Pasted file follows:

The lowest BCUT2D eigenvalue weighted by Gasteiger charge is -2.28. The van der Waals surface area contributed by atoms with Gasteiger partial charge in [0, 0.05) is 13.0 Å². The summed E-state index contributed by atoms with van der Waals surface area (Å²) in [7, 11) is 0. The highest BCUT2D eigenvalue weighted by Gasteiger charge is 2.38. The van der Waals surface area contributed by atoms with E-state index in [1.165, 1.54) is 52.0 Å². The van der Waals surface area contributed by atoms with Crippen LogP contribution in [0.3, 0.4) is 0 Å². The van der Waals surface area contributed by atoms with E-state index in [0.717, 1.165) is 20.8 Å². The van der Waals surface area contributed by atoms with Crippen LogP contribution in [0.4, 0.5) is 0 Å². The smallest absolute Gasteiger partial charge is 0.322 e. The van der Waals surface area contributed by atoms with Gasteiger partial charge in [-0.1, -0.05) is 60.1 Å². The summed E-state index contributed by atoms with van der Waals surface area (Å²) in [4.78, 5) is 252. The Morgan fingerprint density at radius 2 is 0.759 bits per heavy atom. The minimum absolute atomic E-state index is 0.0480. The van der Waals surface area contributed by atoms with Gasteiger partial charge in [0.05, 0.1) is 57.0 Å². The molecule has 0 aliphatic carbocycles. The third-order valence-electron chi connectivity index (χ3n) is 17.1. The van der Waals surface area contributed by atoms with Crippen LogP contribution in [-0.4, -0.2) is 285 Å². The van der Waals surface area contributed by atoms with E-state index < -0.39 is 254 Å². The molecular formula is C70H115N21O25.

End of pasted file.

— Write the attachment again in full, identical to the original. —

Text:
The lowest BCUT2D eigenvalue weighted by Gasteiger charge is -2.28. The van der Waals surface area contributed by atoms with Gasteiger partial charge in [0, 0.05) is 13.0 Å². The summed E-state index contributed by atoms with van der Waals surface area (Å²) in [7, 11) is 0. The highest BCUT2D eigenvalue weighted by Gasteiger charge is 2.38. The van der Waals surface area contributed by atoms with E-state index in [1.165, 1.54) is 52.0 Å². The van der Waals surface area contributed by atoms with Crippen LogP contribution in [0.3, 0.4) is 0 Å². The van der Waals surface area contributed by atoms with E-state index in [0.717, 1.165) is 20.8 Å². The van der Waals surface area contributed by atoms with Crippen LogP contribution in [0.4, 0.5) is 0 Å². The smallest absolute Gasteiger partial charge is 0.322 e. The van der Waals surface area contributed by atoms with Gasteiger partial charge in [-0.1, -0.05) is 60.1 Å². The summed E-state index contributed by atoms with van der Waals surface area (Å²) in [4.78, 5) is 252. The Morgan fingerprint density at radius 2 is 0.759 bits per heavy atom. The minimum absolute atomic E-state index is 0.0480. The van der Waals surface area contributed by atoms with Gasteiger partial charge in [0.05, 0.1) is 57.0 Å². The molecule has 0 aliphatic carbocycles. The third-order valence-electron chi connectivity index (χ3n) is 17.1. The van der Waals surface area contributed by atoms with Crippen LogP contribution in [-0.4, -0.2) is 285 Å². The van der Waals surface area contributed by atoms with E-state index < -0.39 is 254 Å². The molecular formula is C70H115N21O25.